Because they remind me of what an arrogant know it all I was when I was young - and then I think that I didn't turn out too bad after all
Mind you PCs and home Sims didn't exist then.
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Old 6th Nov 2021, 14:11
  #32 (permalink)  
 
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Any real simulator is certified for a specific role. Game simulator advertisements claim a lot like being "developed" or "tested" by pilots. But this has no real world instructional value. It might give you some vague idea but it is no instructional tool and might even lead to wrong directions or bad habits. Whenever you want to get into real flying do real flying. Flight schools have PC sort of simulators that are useful but might be considered boring by gamers.
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Old 6th Nov 2021, 14:11
  #33 (permalink)  
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Because they remind me of what an arrogant know it all I was when I was young - and then I think that I didn't turn out too bad after all
Haha! Me too! But, it didn't take long for some wise and experienced pilots to straighten me out. Back then it was mostly done in person, including turning their back and walking away from me. But, now, in the computer age, there's a need to translate that into typed posts....
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Old 6th Nov 2021, 15:41
  #34 (permalink)  

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I said "I don't think I could stop flying the 777 entirely though. I believe it's possible to do both at the same time" and now that I am taking a step back I do realise that it was quite an arrogant response but again I didn't say that you were wrong. This is what I believe (or believed) and that's why I'm writing it down here
It did not sound arrogant to me on the first read, nor does it now. Unlike the posts that followed, pointing fingers at what you did not say.

Keep your chin up, but for heaven's sake do take the good advice written by others here (despite its unnecessary wrapping).
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Old 6th Nov 2021, 16:35
  #35 (permalink)  
 
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Originally Posted by ELMS77W View Post

So my questions :
1. Is there an EASA similar document?
2. Why so many different tables for the same fluid type?
3. How do you know which type of fluid is being applied to your aircraft? (or which type of surface the fluid is being applied on)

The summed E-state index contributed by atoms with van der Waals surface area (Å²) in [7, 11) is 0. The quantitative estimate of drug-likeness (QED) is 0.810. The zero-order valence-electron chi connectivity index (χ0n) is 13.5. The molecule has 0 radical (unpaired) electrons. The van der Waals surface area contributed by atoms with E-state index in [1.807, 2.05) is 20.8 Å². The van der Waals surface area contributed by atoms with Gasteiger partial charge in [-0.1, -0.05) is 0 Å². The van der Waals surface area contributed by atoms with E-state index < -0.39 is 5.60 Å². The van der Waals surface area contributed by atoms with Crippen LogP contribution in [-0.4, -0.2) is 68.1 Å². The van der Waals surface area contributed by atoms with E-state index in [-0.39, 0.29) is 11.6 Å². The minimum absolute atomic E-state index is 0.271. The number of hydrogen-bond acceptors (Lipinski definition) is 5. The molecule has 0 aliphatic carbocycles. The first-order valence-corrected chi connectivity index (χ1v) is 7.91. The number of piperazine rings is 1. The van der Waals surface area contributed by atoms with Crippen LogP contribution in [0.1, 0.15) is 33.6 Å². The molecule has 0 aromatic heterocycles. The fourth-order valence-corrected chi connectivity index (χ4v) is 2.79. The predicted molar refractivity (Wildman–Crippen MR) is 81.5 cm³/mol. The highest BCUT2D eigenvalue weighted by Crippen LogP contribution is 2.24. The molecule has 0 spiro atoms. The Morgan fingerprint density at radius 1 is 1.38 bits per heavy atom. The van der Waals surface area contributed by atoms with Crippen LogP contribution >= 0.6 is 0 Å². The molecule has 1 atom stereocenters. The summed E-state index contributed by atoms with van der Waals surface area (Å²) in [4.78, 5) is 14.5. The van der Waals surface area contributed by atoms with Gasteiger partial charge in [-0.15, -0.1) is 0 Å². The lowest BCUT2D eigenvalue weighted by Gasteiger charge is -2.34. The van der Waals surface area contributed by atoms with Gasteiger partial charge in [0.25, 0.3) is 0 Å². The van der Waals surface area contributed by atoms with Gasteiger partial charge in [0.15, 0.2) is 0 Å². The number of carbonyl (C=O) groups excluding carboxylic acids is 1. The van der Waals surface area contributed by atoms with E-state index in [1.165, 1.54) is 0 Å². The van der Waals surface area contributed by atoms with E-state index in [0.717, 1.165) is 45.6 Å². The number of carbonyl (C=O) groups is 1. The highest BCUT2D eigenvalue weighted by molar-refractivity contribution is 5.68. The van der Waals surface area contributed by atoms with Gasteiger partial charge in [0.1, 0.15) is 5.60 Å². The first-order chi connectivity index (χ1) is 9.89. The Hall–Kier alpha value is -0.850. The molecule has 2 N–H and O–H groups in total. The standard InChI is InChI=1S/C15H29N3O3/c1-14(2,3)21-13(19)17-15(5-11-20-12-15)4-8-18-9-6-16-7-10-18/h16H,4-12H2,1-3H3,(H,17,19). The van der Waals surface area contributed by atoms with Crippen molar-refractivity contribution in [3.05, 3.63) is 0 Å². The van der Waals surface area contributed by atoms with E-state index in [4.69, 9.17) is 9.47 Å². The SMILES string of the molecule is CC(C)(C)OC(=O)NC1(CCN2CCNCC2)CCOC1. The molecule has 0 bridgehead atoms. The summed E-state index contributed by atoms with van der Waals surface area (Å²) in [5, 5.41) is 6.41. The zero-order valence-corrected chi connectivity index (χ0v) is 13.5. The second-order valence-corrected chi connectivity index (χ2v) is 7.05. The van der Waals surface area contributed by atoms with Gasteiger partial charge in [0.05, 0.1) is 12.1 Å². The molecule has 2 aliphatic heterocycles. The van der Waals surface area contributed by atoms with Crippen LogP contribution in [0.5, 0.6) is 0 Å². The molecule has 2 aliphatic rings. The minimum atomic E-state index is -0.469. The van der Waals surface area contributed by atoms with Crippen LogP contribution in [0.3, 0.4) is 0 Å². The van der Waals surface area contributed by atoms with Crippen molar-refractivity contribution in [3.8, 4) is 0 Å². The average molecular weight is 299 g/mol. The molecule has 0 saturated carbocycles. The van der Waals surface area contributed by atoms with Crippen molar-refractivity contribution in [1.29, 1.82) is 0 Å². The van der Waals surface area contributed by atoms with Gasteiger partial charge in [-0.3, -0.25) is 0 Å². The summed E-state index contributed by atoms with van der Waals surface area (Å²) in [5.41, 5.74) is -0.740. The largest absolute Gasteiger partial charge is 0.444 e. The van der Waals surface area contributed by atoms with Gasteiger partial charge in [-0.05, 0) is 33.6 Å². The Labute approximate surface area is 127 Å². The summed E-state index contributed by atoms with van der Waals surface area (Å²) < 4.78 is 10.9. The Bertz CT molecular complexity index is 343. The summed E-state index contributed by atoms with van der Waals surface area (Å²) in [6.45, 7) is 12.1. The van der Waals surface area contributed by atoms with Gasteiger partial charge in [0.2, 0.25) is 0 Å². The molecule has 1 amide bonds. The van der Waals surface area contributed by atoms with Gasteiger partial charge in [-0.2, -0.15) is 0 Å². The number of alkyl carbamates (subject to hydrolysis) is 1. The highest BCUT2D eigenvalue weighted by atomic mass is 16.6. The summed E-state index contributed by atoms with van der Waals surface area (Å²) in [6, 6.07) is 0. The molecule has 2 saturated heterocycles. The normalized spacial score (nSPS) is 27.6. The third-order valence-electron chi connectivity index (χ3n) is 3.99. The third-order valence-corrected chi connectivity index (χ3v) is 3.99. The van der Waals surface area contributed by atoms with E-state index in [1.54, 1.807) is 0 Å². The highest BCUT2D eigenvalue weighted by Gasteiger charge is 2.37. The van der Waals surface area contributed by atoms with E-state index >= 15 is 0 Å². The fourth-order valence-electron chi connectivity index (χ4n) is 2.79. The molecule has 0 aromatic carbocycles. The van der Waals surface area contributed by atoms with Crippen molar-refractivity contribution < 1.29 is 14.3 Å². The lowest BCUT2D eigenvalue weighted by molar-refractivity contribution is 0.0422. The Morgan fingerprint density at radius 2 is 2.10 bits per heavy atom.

Hope I was clear despite my poor English
1. Not sure.
2. Because the fluid is made by different companies and they certify their own tables for their fluid. So a type 4 from one company maybe different from a type 4 from a different company. Not very different, but it could be a couple of minutes here or there.
There are also generic tables, which maybe better suited for simming.
3. The ice team tells you what they used, including time of first application, and ratio of fluid 100% or 75%.
You can normaly get that info from the ground crew prior to starting the process so you can do the numbers before de-icing starts.
They de-ice all the iced areas, but tend to only anti-ice wings and the tail.
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Old 6th Nov 2021, 18:47
  #36 (permalink)  
 
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Dear ELMS77W
I am not sure which world you live in, but its not the real world. You are playing a computer game, that's all you are doing. You are not flying an AEROPLANE.
Real Flight simulators are very useful tools, to practice emergencies and develop specialist skills, they are not toys.
The problem with young people like this is that you think this sort of roll play replaces real knowledge and real skills, which it does not. Its not real world, in the real world people get killed or badly hurt because somebody screws up because they feel invincible as the toy game does not kill them.
Yes learn to fly properly in the real world, with an experienced instructor who knows what he is doing!
***
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Old 6th Nov 2021, 19:56
  #37 (permalink)  
 
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ELMS77W